The next day I took the photo of Roger I had stolen from one of my father’s copies of Life, rolled it up in an old paper towel roll, and buried it next to Badger.

I didn’t sing anything. But I did swear I’d never fall in love. And I never did.

Until Sean Connery.
Photo of the day: Pink

For a while we thought we were getting some Spring. We had a few days of sunshine and warm weather. Nice enough to open the windows and let the fresh air in. But the rain rolled in last night and continued today. Tomorrow is supposed to be cold and gray as well. So I turned to a photo of last season's roses, to remind me that soon we will have more sunshine.

Wednesday, March 31, 2010

A Little Knowledge
Husband turned 40 yesterday. I turned 49 in December. Yup, 49. I'm going to be 50 on my next birthday and just typing that gives me the heebie-jeebies. And yet, not.

My beloved best friend died of AIDS in his 30s and I remember his saying wistfully that he wished some day he could turn 50. Sadly, he didn't. So I will for him. Proudly. When I hear people complain about getting older I cannot help but think that it's far better than the alternative.

Husband's turning 40 has got me thinking. In some ways it gave me a bit of the blues, but in another it made me feel...content.

When I was younger, the word "content" would have made me gag. What an awful thing to be! And yet as I've gotten older and have finally gotten to know myself better I have come to appreciate the wonders of being content. I suppose when I was in my 20s the concept would have been interchangeable with the word "settling," but now I find it a wonderful state of mind.

I love my life. My wonderful husband and my adorable cat. I love my work at the shelter and the fact that I am lucky enough to be able to spend my time doing something worthwhile. I love my cozy home and my amazing friends. I love the feeling of utter bliss when I'm curled up in the world's most comfiest bed with the man I love and the cat who drives me crazy.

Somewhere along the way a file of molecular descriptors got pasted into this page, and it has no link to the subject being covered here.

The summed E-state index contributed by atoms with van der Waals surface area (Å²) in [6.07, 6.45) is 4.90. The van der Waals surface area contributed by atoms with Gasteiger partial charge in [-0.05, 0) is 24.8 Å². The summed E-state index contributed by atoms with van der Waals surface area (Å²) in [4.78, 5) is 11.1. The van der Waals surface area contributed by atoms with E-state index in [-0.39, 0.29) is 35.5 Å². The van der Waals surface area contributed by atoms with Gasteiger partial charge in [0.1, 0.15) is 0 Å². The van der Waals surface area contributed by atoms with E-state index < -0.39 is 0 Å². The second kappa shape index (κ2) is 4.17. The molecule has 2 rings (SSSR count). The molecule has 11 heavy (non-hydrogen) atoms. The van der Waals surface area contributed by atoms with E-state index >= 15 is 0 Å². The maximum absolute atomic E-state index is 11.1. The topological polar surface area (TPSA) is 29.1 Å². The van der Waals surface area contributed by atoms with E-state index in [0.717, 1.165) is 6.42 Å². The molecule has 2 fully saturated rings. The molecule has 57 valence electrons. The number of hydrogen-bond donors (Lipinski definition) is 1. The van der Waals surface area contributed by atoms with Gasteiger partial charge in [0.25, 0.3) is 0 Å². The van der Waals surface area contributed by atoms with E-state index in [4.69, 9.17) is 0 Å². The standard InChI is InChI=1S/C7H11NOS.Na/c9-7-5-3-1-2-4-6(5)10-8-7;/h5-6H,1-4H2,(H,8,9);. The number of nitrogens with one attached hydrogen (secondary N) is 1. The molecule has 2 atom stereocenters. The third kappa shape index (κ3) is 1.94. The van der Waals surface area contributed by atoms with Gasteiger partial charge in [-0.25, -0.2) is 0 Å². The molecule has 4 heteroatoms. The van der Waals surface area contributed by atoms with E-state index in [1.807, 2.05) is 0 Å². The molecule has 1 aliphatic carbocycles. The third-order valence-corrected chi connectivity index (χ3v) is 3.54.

And I love not being 20. Dealing with horrible first dates and existential angst. Am I pretty enough? Am I smart enough? Am I too smart? Will I ever stop dating losers and meet a guy with good oral hygiene and a sense of humor? Will I ever make enough money to afford both rent and food in the same month?

Now I know who I am. Mostly. I still surprise myself. I still learn things. I'm not perfect and I know it. It's OK, as long as I don't stop trying to get better. I've learned to cut myself enough slack to find peace, but not enough that I let things slide. (OK, maybe I slide too much -- but I'm working on it.)

And I'm sorry to get all dull and philosophic. But hey, as I've said before, this place is all about me.
Photo of the day: Land

A little grass. A lot of sand. A beautiful day in California.

Tuesday, March 30, 2010

Old Friends
I've been in a weird mood lately and have turned for comfort to old friends. By that I mean old, favorite books. I find something wonderfully peaceful about reading books I know practically by heart. At the moment I am happily curled into Gaudy Night by Dorothy L. Sayers.

Old books are lovely. Especially when they fall open to a familiar, beloved page. When you have the blues there's nothing quite like letting a book fall open naturally and saying "oh yes, this is the part where they have dinner." Or "how wonderful, here's that beautiful passage about truth."

There are some books that I have truly enjoyed, loved even, but have no desire to read again. And yet others that I can read once a year and still enjoy. I wonder why that is? What makes one novel so repeatable and another a one-time only event? What makes it more curious is when there are some books by an author that I can reread and others I cannot. For instance, I love Jane Austen and can pick up Pride and Prejudice or Northanger Abbey and happily lose myself for hours. Emma, on the other hand, I cannot.

There are nights like tonight, when the rain kicks up and the wind moans down the street. When I'm vaguely discontented that I haven't done enough to save the world or disappointed in myself for not exercising more or eating more spinach. When my back is sore and my feet are cold. And yet when there are old friends, like Dorothy L. Sayers, the world is warmer and I am happier.
Photo of the day: Happy Birthday Husband

And thanks for being my best friend. I'm so proud to be married to you. You make every day better.

Monday, March 29, 2010

Photo of the day: Stacks

Who says vinyl is dead? It's not at KZSU.

Sunday, March 28, 2010

Photo of the day: A Meerkat Indeed

From the ZF Zoo, who could resist?